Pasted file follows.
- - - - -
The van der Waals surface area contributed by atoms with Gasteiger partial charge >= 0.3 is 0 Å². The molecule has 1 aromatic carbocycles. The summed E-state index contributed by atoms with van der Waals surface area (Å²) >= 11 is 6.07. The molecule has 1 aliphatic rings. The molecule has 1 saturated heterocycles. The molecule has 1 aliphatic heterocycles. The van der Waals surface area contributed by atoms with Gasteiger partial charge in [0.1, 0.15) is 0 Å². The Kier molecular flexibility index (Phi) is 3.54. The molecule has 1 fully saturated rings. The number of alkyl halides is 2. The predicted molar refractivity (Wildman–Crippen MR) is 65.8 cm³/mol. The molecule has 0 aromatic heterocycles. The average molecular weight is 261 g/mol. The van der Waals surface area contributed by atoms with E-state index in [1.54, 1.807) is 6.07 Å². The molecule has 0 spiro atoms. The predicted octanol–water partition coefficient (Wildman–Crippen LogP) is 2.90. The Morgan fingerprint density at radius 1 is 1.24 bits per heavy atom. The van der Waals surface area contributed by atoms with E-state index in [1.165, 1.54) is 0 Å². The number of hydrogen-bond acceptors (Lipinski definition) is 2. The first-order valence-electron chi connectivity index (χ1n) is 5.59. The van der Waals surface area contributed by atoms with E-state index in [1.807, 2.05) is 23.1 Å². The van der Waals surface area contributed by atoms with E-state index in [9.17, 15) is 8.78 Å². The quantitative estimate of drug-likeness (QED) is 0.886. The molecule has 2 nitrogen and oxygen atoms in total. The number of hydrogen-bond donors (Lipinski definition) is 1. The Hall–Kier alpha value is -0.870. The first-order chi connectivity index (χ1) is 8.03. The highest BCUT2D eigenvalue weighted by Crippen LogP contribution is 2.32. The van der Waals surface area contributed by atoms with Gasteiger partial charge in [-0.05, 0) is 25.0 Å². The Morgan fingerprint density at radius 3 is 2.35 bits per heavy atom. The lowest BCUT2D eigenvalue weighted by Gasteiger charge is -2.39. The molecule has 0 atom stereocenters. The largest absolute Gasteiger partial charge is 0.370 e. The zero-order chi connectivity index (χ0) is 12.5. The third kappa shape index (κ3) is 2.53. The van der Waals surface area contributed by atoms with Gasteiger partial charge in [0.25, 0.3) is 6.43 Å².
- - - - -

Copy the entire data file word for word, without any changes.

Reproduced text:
The van der Waals surface area contributed by atoms with Gasteiger partial charge >= 0.3 is 0 Å². The molecule has 1 aromatic carbocycles. The summed E-state index contributed by atoms with van der Waals surface area (Å²) >= 11 is 6.07. The molecule has 1 aliphatic rings. The molecule has 1 saturated heterocycles. The molecule has 1 aliphatic heterocycles. The van der Waals surface area contributed by atoms with Gasteiger partial charge in [0.1, 0.15) is 0 Å². The Kier molecular flexibility index (Phi) is 3.54. The molecule has 1 fully saturated rings. The number of alkyl halides is 2. The predicted molar refractivity (Wildman–Crippen MR) is 65.8 cm³/mol. The molecule has 0 aromatic heterocycles. The average molecular weight is 261 g/mol. The van der Waals surface area contributed by atoms with E-state index in [1.54, 1.807) is 6.07 Å². The molecule has 0 spiro atoms. The predicted octanol–water partition coefficient (Wildman–Crippen LogP) is 2.90. The Morgan fingerprint density at radius 1 is 1.24 bits per heavy atom. The van der Waals surface area contributed by atoms with E-state index in [1.165, 1.54) is 0 Å². The number of hydrogen-bond acceptors (Lipinski definition) is 2. The first-order valence-electron chi connectivity index (χ1n) is 5.59. The van der Waals surface area contributed by atoms with E-state index in [1.807, 2.05) is 23.1 Å². The van der Waals surface area contributed by atoms with E-state index in [9.17, 15) is 8.78 Å². The quantitative estimate of drug-likeness (QED) is 0.886. The molecule has 2 nitrogen and oxygen atoms in total. The number of hydrogen-bond donors (Lipinski definition) is 1. The Hall–Kier alpha value is -0.870. The first-order chi connectivity index (χ1) is 8.03. The highest BCUT2D eigenvalue weighted by Crippen LogP contribution is 2.32. The van der Waals surface area contributed by atoms with Gasteiger partial charge in [-0.05, 0) is 25.0 Å². The Morgan fingerprint density at radius 3 is 2.35 bits per heavy atom. The lowest BCUT2D eigenvalue weighted by Gasteiger charge is -2.39. The molecule has 0 atom stereocenters. The largest absolute Gasteiger partial charge is 0.370 e. The zero-order chi connectivity index (χ0) is 12.5. The third kappa shape index (κ3) is 2.53. The van der Waals surface area contributed by atoms with Gasteiger partial charge in [0.25, 0.3) is 6.43 Å².